The normal contractual relationship is suspended when neither side is able to meet its obligations — that is to provide work, and to supply labour — through forces beyond their control, not foreseen and provided for at the time of contracting. This is the mechanism that allows employers to lay off workers without pay.

Without this statutory act, or a declaration by one of the contractants of force majeure, there is no common-law right to short time in SA. In the absence of a contractual provision or collective agreement allowing for it, providing they tender their services, employees must be paid. Unless employers can recall their labour force as needed, without being compelled to pay those who are not yet required, many more businesses will fail — the force majeure circumstances will still pertain. Many of those who lose their jobs may never work again, at least not in the formal sector.

Under these circumstances, the trade union movement will be seriously weakened and union density will continue its steady decline. The unions’ response will be a contributory factor regarding levels of employment. Some unions continue to fight the inevitable, seeing capitalism as the enemy rather than engaging with management to find better outcomes.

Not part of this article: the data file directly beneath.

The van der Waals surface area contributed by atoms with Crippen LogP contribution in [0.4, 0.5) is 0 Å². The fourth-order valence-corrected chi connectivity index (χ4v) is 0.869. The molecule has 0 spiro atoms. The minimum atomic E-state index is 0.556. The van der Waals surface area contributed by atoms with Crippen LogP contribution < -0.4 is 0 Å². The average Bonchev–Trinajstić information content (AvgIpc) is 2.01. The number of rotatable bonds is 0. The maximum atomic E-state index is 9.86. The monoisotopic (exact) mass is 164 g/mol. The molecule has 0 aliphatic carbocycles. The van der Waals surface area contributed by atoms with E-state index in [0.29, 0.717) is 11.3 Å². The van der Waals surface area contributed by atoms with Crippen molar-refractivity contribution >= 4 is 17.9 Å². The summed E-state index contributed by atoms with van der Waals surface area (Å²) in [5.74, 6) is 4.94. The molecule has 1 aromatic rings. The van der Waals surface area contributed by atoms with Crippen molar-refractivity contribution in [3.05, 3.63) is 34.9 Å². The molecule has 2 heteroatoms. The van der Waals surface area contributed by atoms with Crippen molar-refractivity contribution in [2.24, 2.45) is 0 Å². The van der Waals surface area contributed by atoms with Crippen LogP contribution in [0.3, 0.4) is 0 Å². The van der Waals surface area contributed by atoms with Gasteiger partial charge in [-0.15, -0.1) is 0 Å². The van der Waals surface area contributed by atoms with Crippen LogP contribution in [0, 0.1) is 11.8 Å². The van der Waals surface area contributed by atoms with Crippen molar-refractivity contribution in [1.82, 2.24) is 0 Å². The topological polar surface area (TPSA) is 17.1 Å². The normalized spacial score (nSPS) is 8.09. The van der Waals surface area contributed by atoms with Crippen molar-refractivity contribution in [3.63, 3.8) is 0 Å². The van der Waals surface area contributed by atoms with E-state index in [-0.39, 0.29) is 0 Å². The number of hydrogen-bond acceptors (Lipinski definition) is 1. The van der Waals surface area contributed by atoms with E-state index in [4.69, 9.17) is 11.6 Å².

SAA is a case in point. The response of the National Union of Metalworkers of SA (Numsa) to the liquidity crisis at the end of 2019 was to call a strike. This had the effect of making retrenchment and the numbers affected even greater. The Numsa and SA Cabin Crew Association attitude of “there will be no retrenchment on our watch”, and a refusal to engage with the business rescue practitioners, was another example of how an opportunity to mitigate a disaster was lost.

Increased inflation

There will be a strong downward pressure on wages, largely due to labour excess  and the weakening of union bargaining power. Wage settlement levels have fallen steadily over the last few years, with the differential between the level of increase and the inflation rate narrowing further. Adding to the downward pressure will be the public sector wage bill, as well as the acute issues of overmanning and inefficiency in Eskom.

Combined with increased inflation, the reality for most wage earners is that their real income and purchasing power will continue to be eroded, feeding back into reduced consumer demand. The issue for employers of wage increases far outstripping national productivity, and thereby increasing unit labour costs, will thus be eased.